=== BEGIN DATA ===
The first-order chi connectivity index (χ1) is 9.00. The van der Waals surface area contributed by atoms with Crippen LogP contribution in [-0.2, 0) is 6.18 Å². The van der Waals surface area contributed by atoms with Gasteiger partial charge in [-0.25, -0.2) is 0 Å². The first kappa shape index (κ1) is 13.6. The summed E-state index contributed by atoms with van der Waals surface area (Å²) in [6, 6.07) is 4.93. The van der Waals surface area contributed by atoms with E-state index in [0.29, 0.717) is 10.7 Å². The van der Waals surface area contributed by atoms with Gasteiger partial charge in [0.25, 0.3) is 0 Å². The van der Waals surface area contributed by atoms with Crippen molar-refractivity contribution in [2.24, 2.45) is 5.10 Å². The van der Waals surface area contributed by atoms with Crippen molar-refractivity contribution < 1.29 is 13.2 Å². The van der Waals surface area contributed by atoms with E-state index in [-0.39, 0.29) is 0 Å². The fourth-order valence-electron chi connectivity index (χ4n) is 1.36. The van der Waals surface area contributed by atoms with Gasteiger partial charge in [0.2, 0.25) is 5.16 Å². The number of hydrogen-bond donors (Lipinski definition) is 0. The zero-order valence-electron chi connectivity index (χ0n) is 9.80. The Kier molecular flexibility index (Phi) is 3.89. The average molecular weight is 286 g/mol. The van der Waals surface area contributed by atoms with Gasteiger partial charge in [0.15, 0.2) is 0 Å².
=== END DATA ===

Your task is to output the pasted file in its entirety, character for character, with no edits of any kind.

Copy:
The first-order chi connectivity index (χ1) is 9.00. The van der Waals surface area contributed by atoms with Crippen LogP contribution in [-0.2, 0) is 6.18 Å². The van der Waals surface area contributed by atoms with Gasteiger partial charge in [-0.25, -0.2) is 0 Å². The first kappa shape index (κ1) is 13.6. The summed E-state index contributed by atoms with van der Waals surface area (Å²) in [6, 6.07) is 4.93. The van der Waals surface area contributed by atoms with E-state index in [0.29, 0.717) is 10.7 Å². The van der Waals surface area contributed by atoms with Gasteiger partial charge in [0.25, 0.3) is 0 Å². The van der Waals surface area contributed by atoms with Crippen molar-refractivity contribution in [2.24, 2.45) is 5.10 Å². The van der Waals surface area contributed by atoms with Crippen molar-refractivity contribution < 1.29 is 13.2 Å². The van der Waals surface area contributed by atoms with E-state index in [-0.39, 0.29) is 0 Å². The fourth-order valence-electron chi connectivity index (χ4n) is 1.36. The van der Waals surface area contributed by atoms with Gasteiger partial charge in [0.2, 0.25) is 5.16 Å². The number of hydrogen-bond donors (Lipinski definition) is 0. The zero-order valence-electron chi connectivity index (χ0n) is 9.80. The Kier molecular flexibility index (Phi) is 3.89. The average molecular weight is 286 g/mol. The van der Waals surface area contributed by atoms with Gasteiger partial charge in [0.15, 0.2) is 0 Å².